By William G. Speciale, J.D., AEP® and Doug Lajoie, CFP®
The expression “What a difference a day makes” means a lot if you have a son or daughter turning age 18. Before that 18th birthday, your cherub is a child, with little legal standing and few legal rights. You, as parent or guardian, are responsible instead. When he or she wakes up on the big day, everything is changed, even if everything looks the same.
When your child turns 18, he or she not only can vote and join the military (men still need to register for the draft), but your child also becomes legally independent from you. This means that your parental rights to legally control his or her actions, assets, and information cease. That’s the difference a day makes!
Hopefully, you have educated your child along the way about the basics of finance and personal responsibility. Even so, your child still will need your help navigating through many work, school, and health care decisions. There are steps you can take to ensure that you are kept informed and have the authority to act when your child needs it most. Below are several critical financial and legal considerations for you and your child to consider and act upon as soon as practical after the big day.
Your Child Needs to. . .
Register for Selective Service
All men must register for selective service at age 18 (see www.sss.gov). Registering is required in order to receive certain federal benefits, such as student loans, and to work for the government.
Agree to Release Educational Records
Due to privacy laws, universities and colleges are prohibited from releasing grades, transcripts, tuition bills, and financial aid documents to parents. Your child must sign a release to give you access to these records, ideally as part of the enrollment process. Make sure you can see all the information as schools often have it on different internal systems that each need to identify you as an authorized third party.
File Income Tax Returns
Prior to age 18, a parent can sign a child’s income tax return. Once 18, the child must sign unless someone has a power of attorney to do so. This is an excellent opportunity to educate your child about taxes and the filing deadlines.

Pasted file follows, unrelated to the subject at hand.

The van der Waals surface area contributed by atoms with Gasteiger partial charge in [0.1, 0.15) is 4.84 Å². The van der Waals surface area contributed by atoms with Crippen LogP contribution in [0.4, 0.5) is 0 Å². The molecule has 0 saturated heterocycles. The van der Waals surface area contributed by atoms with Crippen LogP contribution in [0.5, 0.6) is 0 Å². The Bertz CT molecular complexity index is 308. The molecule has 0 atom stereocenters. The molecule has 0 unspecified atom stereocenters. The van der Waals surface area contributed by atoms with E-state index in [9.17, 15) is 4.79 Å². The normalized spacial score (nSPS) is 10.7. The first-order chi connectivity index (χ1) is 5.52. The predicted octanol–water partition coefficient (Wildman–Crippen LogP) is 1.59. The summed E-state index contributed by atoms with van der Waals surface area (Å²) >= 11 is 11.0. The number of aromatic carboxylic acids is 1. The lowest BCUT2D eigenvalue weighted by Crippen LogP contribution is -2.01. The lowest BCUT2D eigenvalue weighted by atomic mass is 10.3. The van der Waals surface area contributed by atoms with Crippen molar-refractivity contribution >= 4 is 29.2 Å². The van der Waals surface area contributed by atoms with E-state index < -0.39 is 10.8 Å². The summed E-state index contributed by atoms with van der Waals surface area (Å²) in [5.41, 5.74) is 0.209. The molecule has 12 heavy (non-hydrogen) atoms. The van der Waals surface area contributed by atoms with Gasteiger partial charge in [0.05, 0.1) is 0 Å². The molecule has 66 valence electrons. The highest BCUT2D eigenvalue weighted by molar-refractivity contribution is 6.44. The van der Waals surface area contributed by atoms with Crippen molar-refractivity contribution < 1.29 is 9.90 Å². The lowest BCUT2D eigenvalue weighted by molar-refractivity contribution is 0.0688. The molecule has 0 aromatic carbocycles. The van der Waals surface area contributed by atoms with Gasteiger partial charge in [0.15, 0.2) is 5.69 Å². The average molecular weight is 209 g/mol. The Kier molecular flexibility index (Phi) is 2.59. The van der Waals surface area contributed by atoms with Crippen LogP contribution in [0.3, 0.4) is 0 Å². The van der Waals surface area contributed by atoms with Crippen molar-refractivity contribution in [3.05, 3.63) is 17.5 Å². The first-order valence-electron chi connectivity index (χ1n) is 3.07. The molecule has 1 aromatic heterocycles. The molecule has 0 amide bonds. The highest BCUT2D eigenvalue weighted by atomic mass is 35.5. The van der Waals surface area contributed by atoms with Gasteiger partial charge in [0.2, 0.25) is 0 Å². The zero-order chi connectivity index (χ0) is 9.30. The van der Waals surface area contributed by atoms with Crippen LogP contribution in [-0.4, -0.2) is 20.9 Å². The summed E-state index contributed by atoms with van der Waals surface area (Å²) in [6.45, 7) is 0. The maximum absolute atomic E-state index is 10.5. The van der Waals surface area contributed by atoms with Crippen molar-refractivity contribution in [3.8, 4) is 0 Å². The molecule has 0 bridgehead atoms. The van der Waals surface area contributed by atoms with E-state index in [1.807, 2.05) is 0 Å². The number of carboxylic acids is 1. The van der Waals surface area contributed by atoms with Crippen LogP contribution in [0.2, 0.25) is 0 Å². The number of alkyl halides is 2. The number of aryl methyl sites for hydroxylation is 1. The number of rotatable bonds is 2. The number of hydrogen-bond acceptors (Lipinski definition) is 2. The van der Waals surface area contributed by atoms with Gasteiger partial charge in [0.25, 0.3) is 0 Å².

Proceed Cautiously with Debts
Your child can legally borrow money at 18, including getting a credit card, a car loan, or a student loan. He or she can be legally bound by contracts, such as a phone plan or lease. You should use this as a time to discuss with him or her what these obligations mean and how proper budgeting is critical to future financial success.
Consider legal guidance for. . .
Health Care Power of Attorney (or Proxy)
This document allows you to make medical decisions for your child when he or she is physically or mentally incapable of doing so. It should include a HIPAA authorization, as well. HIPAA is the federal law governing how medical information is handled. Without it, your child’s doctor cannot talk with or take direction from you regarding your child’s health care, especially while away at college in another state. Make sure you check with the college for any school-specific health care forms. You both should keep paper copies of this document on hand and make digital copies securely accessible on a phone or laptop.
Power of Attorney
If your child has accounts in his or her own name, a power of attorney allows you to manage and access them. This can be as simple as a bank or brokerage account form to sign, or getting online-access as a third party. If you need more comprehensive or customized wording, have your attorney prepare a separate document.
Uniform Gifts/Transfers to Minors Account (UGMA/UTMA)
If your child has an UGMA or UTMA, outright ownership of the account may transfer to him or her at age 18, depending on the state in which the account was set up. The financial institution will need to re-title the account in your child’s name. Aside from the issue of unfettered control, the assets can be claimed to pay debts or liabilities (e.g., damages in a car accident). Speak with your attorney about steps you can take if this is a serious concern.
Once 18, your child can direct to whom his or her personal and financial assets will go upon death. If your child’s assets are substantial, speak with an attorney to see if a will is needed or whether your state’s intestacy laws are sufficient for the situation. Having a will simplifies the estate settlement process. Make sure to keep track of retirement plan and IRA beneficiary designations as well.
If your child is a beneficiary of a trust, the trustee may be required by state law or the trust document to start sending him or her regular trust accountings and notifications about the trust’s terms or when contributions are made into it. This can be an opportunity to educate your child about your family’s financial resources and the many benefits of trusts. If you wish to keep the trust secret, speak with your attorney about your options, such as decanting it or changing the trust’s domicile.
Most 18 year-olds believe they know more than their parents. Of course, what they often lack is the perspective and experience as to how best to apply that knowledge. Turning 18 opens many doors for your child, but they still need your help and guidance. Those are the best presents to give them on the day that changes everything.
Print version: The Birthday that Changes Everything